The Secretary of State for Scotland today (Thursday 1 December) announced the University of Glasgow is to invest £300,000 in fee waivers and support for Brazilian students coming to Scotland.
The money will be awarded to students coming to the UK as part of the Brazilian government’s Science without Borders initiative, which will see 75,000 science and technology scholarships made available by 2014-15 to support undergraduate and doctoral students studying overseas.
Around 10,000 of the scholarships are earmarked for UK universities and Glasgow will support the scheme by supplementing the £15,000 students will receive from the Brazilian Government.
The University will, every year, provide an additional £5,000 to 16 undergraduate study abroad students, and 16 postgraduate study abroad students, as well as offering eight scholarships of £5,000 a year for three years to full PhD students.
There will also be opportunities for up to six postdoctoral researchers to spend three months in Glasgow and the University will develop closer collaborative links between research groups in the two countries.
The scholarships, which will support tuition fees, travel and living costs, will be ready for entry from 2012 and will be announced by the Secretary of State for Scotland in Brazil as part of a Scottish Council for Development & Industry (SCDI) mission to Rio de Janeiro and Sao Paulo.
The Scottish Secretary Michael Moore is on the last day of the largest ever Scottish trade mission to Brazil. Earlier today he visited a Weir Minerals Plant which is part of the Scottish based Weir Group that employs over 9,000 people globally. He also had lunch with alumni of the Chevening Scholarship Programme which is an FCO run programme that identifies potential future leaders in politics, business and academia.
Professor Anton Muscatelli, Principal & Vice Chancellor of the University of Glasgow said: “The Brazilian Government, through the Science without Borders initiative, is committed to expanding science, technology and innovation across Brazil.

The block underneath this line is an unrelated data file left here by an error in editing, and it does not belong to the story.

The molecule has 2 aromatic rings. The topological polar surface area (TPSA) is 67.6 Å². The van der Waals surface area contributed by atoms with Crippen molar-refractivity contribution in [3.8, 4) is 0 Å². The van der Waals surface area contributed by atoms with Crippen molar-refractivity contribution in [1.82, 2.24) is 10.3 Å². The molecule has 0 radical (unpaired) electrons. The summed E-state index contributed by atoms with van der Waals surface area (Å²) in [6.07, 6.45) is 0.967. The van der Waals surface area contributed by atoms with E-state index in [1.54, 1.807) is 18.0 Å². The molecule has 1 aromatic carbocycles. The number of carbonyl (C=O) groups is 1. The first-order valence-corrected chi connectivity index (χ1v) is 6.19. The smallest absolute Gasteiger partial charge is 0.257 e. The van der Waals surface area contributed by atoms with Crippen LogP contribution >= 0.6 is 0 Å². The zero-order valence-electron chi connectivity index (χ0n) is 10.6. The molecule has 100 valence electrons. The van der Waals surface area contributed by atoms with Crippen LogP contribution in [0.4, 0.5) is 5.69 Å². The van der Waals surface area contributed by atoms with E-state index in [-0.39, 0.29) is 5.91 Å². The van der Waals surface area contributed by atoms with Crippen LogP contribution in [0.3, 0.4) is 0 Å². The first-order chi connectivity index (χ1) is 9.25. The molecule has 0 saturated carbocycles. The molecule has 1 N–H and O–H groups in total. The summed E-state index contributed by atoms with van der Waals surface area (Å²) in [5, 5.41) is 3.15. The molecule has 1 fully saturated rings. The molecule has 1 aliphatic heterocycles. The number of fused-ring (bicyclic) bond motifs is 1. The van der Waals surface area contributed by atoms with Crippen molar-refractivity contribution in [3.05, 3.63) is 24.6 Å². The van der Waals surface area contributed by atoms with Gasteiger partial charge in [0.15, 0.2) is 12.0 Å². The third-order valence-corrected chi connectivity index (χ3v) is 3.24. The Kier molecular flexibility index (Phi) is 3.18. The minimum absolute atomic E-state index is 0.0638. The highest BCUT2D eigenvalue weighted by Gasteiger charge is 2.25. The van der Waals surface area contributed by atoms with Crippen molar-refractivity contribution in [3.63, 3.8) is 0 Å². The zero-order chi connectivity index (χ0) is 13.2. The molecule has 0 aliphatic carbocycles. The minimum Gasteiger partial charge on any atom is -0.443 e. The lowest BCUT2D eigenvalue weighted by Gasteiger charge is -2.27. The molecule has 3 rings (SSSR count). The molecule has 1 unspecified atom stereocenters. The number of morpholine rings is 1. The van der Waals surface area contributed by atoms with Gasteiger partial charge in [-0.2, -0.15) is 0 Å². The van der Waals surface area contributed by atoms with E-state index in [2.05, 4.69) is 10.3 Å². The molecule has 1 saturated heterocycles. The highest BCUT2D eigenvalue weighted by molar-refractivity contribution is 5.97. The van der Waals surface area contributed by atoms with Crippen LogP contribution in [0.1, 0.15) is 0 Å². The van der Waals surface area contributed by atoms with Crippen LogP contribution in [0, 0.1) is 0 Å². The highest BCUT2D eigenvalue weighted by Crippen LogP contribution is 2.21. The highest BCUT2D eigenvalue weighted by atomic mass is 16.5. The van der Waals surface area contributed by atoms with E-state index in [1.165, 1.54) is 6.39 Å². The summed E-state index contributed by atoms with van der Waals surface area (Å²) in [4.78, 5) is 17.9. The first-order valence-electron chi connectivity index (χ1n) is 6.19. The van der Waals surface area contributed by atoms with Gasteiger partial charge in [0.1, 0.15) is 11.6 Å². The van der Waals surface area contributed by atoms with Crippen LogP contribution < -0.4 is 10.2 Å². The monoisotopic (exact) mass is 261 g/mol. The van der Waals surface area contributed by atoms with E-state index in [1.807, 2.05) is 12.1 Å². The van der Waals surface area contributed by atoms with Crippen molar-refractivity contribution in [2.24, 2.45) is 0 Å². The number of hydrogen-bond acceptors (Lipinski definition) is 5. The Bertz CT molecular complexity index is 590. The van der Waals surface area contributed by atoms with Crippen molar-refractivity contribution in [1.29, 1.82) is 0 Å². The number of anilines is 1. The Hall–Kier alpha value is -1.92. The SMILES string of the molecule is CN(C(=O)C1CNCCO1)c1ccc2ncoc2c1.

“We are pleased to support this drive by offering a generous set of bursaries for undergraduate and postgraduate students to come to Glasgow to develop their research skills.
“Brazil is a developing and increasingly important market for the Higher Education sector in Scotland and we are committed to meeting the demand for high-quality learning and research opportunities from our international partners.”
The Secretary of State for Scotland, Michael Moore, said: “I strongly welcome this initiative which is good news for the students involved and good news for Glasgow University and Scotland too.
“Through the meetings I have held this week we know there are significant opportunities in science and technology in Brazil. This funding will help develop lasting links that will benefit both our economies through an educated and skilled workforce.
“By bringing the brightest and the best from around the world, Glasgow University will only enhance its good standing in the world.
“The talent and ideas that these students will bring enrich the academic work of the University, and provide a valuable inter-cultural experience for the Brazilian students themselves and those they will study with in Scotland. “
The historical links between Brazil and Glasgow stretch back to 1837 when the first person from Brazil to study at University of Glasgow - Antero Jacques da Silva - matriculated and studied in the Latin class of Professor William Ramsay.